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Evil lurking in the libraries

Submitted by on Sunday, 1 June 2008 No Comment

Originally published March 27, 2007, thehive.modbee.com

In a few years, once the horror of what I almost did to my children passes, I’ll laugh at my parenting naïveté. But not now, while I’m shell-shocked at the gravity of my mistake, one that almost permanently damaged my little innocents.

See, I had always thought books were good things, and I believed “Guess How Much I Love You” was one of the best.

It’s a sweet, simple story of love between a father rabbit and his son. The two bounce through meadows and along rivers, each trying to out-bounce and out-love the other as Little Nutbrown Hare pulls out every trick in the little boy book on avoiding bedtime. Finally, he falls asleep and Big Nutbrown Hare nestles beside him and whispers, “I love you right up the moon and back.”

The only criticism I had of the book was my pronunciation problem. Until I got used to reading it aloud, daddy rabbit’s name often came out “Big Buttbrown Hare.” Not exactly the sentiment the author intended.

Or maybe he did. I’m much more enlightened now that I’ve read the truth about the book on amazon.com’s review area.

“A child wants to tell his father he loves him, and the father turns the exchange into a cruel game of one-upmanship. The child tries and tries until he collapses, exhausted – and still the father won’t accept the heartfelt message and chooses to outdo his tiny child and have the last word. That this book is popular and well received is disturbing to me. The illustrations are very nice – and I’m hoping that this is the attraction people feel, since the message borders on psychological abuse,” wrote Novel Moniker.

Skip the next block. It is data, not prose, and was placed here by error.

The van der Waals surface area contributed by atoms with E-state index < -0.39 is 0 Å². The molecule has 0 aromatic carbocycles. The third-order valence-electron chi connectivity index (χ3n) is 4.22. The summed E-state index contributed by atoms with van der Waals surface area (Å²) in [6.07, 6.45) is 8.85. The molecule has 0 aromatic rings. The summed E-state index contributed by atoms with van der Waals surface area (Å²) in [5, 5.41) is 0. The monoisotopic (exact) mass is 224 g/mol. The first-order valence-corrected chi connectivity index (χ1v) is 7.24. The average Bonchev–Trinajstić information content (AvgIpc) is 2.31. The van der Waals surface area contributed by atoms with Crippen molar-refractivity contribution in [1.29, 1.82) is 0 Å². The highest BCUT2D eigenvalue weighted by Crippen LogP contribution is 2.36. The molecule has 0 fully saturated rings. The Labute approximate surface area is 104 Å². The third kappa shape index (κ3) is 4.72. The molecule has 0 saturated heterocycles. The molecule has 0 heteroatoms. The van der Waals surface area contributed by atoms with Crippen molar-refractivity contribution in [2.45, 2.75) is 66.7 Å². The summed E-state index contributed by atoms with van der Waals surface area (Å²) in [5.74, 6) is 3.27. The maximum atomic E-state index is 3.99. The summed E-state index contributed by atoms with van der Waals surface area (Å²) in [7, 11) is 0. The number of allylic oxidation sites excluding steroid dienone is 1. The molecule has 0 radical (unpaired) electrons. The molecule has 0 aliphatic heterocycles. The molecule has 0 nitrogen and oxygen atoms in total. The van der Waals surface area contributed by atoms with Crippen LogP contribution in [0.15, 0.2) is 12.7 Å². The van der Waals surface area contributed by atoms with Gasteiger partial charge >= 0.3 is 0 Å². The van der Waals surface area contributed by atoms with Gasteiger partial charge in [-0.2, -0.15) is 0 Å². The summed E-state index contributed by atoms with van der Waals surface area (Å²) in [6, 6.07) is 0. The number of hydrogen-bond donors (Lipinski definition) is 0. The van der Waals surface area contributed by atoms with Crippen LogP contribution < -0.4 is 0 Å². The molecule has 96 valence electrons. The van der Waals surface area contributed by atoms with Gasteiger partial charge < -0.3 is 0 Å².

It made me curious as to whether I was abusing my kids with any other bedtime stories. So I searched Amazon for reviews of “The Runaway Bunny,” a story about a mother so devoted that she’ll go to great lengths to convey that love.

Just as I feared: “Runaway Bunny” is dangerous, too.

“On one hand the message of a mom’s unconditional love is rather sweet, but the way she goes about it is borderline creepy. By following her unwilling child all over the world she has the potential of appearing more obsessive and domineering than pleasant and caring,” wrote C Bashara.

Mind reeling, I rushed to my kids’ room to review their books for other harmful titles.

Mother Goose – you’re gone. “The Old Woman Who Lived in a Shoe” clearly advocates a welfare state and irresponsible family planning. Not the values I want to teach.

“Three Bears” – keep your filth of my home. My kids aren’t going to learn about Goldilocks and her blatant bed-hopping promiscuity.

Dr. Seuss – you’re sick. Think of the message at the close of “The Foot Book:” “In the house and on the street, how many different feet you meet.” Let’s teach our children to play in traffic! And hasn’t anyone ever heard of stranger danger? I don’t want my boys meeting all those different feet.

Eric Carle – trashcan for you, and I don’t care how many awards you have in children’s literature. Clearly, they’ve all come from unsophisticated readers. A passage from “The Very Hungry Caterpillar,” for example: “On Saturday, he ate through one piece of (transfat-laden) chocolate cake, one (tooth-rotting) ice cream cone, one (high-sodium) pickle” and on and on, through salami, cupcakes and cherry pie. Isn’t gluttony one of the Seven Deadly Sins? Clearly inappropriate in this day of raging obesity problems.

That’s not the worst part, though. In the end, the caterpillar turns into a butterfly. It’s an obvious case of poor self-esteem and longing to be someone else. Not for my boys!

I’ve decided to forgo commercial offerings from now on and write my own children’s books. They’ll be psychologically balanced, non-abusive and printed on recycled stock.

“Once upon a time, there was a little boy whose mother loved him. But she didn’t love him too much, and definitely not more than he loved her. She let him roam the world at will and didn’t tag along, for fear she’d be considered creepy and obsessive.”

I think there’s a market for this.

Copyright 2007 Debra Legg. All rights reserved.

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